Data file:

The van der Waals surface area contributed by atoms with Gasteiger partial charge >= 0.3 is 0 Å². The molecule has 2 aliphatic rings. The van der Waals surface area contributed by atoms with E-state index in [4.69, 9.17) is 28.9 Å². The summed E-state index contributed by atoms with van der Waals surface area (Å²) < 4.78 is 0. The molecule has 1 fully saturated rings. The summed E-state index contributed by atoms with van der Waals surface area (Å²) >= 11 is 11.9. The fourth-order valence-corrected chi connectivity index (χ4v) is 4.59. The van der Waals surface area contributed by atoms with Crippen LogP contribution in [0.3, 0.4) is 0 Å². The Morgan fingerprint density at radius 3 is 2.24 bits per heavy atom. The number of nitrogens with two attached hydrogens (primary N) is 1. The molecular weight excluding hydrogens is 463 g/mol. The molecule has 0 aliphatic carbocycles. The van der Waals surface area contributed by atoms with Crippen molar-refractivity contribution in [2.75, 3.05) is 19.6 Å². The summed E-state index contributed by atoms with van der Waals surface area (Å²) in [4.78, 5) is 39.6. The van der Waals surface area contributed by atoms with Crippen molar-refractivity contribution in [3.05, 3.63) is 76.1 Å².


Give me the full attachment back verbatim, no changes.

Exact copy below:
The van der Waals surface area contributed by atoms with Gasteiger partial charge >= 0.3 is 0 Å². The molecule has 2 aliphatic rings. The van der Waals surface area contributed by atoms with E-state index in [4.69, 9.17) is 28.9 Å². The summed E-state index contributed by atoms with van der Waals surface area (Å²) < 4.78 is 0. The molecule has 1 fully saturated rings. The summed E-state index contributed by atoms with van der Waals surface area (Å²) >= 11 is 11.9. The fourth-order valence-corrected chi connectivity index (χ4v) is 4.59. The van der Waals surface area contributed by atoms with Crippen LogP contribution in [0.3, 0.4) is 0 Å². The Morgan fingerprint density at radius 3 is 2.24 bits per heavy atom. The number of nitrogens with two attached hydrogens (primary N) is 1. The molecular weight excluding hydrogens is 463 g/mol. The molecule has 0 aliphatic carbocycles. The van der Waals surface area contributed by atoms with Crippen molar-refractivity contribution in [2.75, 3.05) is 19.6 Å². The summed E-state index contributed by atoms with van der Waals surface area (Å²) in [4.78, 5) is 39.6. The van der Waals surface area contributed by atoms with Crippen molar-refractivity contribution in [3.05, 3.63) is 76.1 Å².